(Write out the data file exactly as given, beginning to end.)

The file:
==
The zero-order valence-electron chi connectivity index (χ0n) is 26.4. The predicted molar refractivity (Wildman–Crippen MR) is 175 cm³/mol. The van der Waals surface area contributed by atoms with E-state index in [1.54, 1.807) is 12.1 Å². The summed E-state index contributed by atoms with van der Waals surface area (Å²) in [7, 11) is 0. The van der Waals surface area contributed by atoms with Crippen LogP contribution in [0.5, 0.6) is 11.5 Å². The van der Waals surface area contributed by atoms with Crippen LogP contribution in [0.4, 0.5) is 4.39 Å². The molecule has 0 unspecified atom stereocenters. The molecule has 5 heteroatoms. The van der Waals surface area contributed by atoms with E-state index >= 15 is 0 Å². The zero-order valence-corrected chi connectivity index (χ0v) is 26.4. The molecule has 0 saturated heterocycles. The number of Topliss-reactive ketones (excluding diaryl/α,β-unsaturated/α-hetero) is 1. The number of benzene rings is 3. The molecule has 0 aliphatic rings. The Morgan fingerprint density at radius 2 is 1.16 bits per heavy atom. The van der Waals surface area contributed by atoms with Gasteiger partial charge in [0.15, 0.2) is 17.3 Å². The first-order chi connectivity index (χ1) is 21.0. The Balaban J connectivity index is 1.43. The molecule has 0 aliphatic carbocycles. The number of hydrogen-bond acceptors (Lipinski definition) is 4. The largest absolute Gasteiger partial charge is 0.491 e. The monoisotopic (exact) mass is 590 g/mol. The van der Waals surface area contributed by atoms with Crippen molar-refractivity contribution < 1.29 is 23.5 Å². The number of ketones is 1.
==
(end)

The zero-order valence-electron chi connectivity index (χ0n) is 26.4. The predicted molar refractivity (Wildman–Crippen MR) is 175 cm³/mol. The van der Waals surface area contributed by atoms with E-state index in [1.54, 1.807) is 12.1 Å². The summed E-state index contributed by atoms with van der Waals surface area (Å²) in [7, 11) is 0. The van der Waals surface area contributed by atoms with Crippen LogP contribution in [0.5, 0.6) is 11.5 Å². The van der Waals surface area contributed by atoms with Crippen LogP contribution in [0.4, 0.5) is 4.39 Å². The molecule has 0 unspecified atom stereocenters. The molecule has 5 heteroatoms. The van der Waals surface area contributed by atoms with E-state index >= 15 is 0 Å². The zero-order valence-corrected chi connectivity index (χ0v) is 26.4. The molecule has 0 saturated heterocycles. The number of Topliss-reactive ketones (excluding diaryl/α,β-unsaturated/α-hetero) is 1. The number of benzene rings is 3. The molecule has 0 aliphatic rings. The Morgan fingerprint density at radius 2 is 1.16 bits per heavy atom. The van der Waals surface area contributed by atoms with Gasteiger partial charge in [0.15, 0.2) is 17.3 Å². The first-order chi connectivity index (χ1) is 21.0. The Balaban J connectivity index is 1.43. The molecule has 0 aliphatic carbocycles. The number of hydrogen-bond acceptors (Lipinski definition) is 4. The largest absolute Gasteiger partial charge is 0.491 e. The monoisotopic (exact) mass is 590 g/mol. The van der Waals surface area contributed by atoms with Crippen molar-refractivity contribution < 1.29 is 23.5 Å². The number of ketones is 1.